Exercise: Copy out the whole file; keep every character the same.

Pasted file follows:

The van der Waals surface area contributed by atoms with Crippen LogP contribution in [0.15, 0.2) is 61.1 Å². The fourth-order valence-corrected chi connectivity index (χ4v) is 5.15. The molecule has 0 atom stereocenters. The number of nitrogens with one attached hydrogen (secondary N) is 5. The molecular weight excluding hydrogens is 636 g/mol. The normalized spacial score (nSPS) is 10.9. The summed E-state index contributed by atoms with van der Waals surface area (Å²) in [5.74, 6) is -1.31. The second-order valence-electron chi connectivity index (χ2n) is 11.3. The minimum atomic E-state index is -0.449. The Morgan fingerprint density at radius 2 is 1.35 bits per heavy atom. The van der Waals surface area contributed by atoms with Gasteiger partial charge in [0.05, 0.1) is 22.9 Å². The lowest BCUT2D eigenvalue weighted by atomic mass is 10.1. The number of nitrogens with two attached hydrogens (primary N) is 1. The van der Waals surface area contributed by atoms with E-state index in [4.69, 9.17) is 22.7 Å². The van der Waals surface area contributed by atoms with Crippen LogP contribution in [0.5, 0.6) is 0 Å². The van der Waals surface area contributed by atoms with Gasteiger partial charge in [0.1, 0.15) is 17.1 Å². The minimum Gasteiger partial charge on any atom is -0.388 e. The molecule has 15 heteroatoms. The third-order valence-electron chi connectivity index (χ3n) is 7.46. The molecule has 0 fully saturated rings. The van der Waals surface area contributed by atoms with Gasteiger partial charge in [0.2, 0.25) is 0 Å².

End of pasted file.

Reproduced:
The van der Waals surface area contributed by atoms with Crippen LogP contribution in [0.15, 0.2) is 61.1 Å². The fourth-order valence-corrected chi connectivity index (χ4v) is 5.15. The molecule has 0 atom stereocenters. The number of nitrogens with one attached hydrogen (secondary N) is 5. The molecular weight excluding hydrogens is 636 g/mol. The normalized spacial score (nSPS) is 10.9. The summed E-state index contributed by atoms with van der Waals surface area (Å²) in [5.74, 6) is -1.31. The second-order valence-electron chi connectivity index (χ2n) is 11.3. The minimum atomic E-state index is -0.449. The Morgan fingerprint density at radius 2 is 1.35 bits per heavy atom. The van der Waals surface area contributed by atoms with Gasteiger partial charge in [0.05, 0.1) is 22.9 Å². The lowest BCUT2D eigenvalue weighted by atomic mass is 10.1. The number of nitrogens with two attached hydrogens (primary N) is 1. The van der Waals surface area contributed by atoms with E-state index in [4.69, 9.17) is 22.7 Å². The van der Waals surface area contributed by atoms with Crippen LogP contribution in [0.5, 0.6) is 0 Å². The van der Waals surface area contributed by atoms with Gasteiger partial charge in [0.1, 0.15) is 17.1 Å². The minimum Gasteiger partial charge on any atom is -0.388 e. The molecule has 15 heteroatoms. The third-order valence-electron chi connectivity index (χ3n) is 7.46. The molecule has 0 fully saturated rings. The van der Waals surface area contributed by atoms with Gasteiger partial charge in [0.2, 0.25) is 0 Å².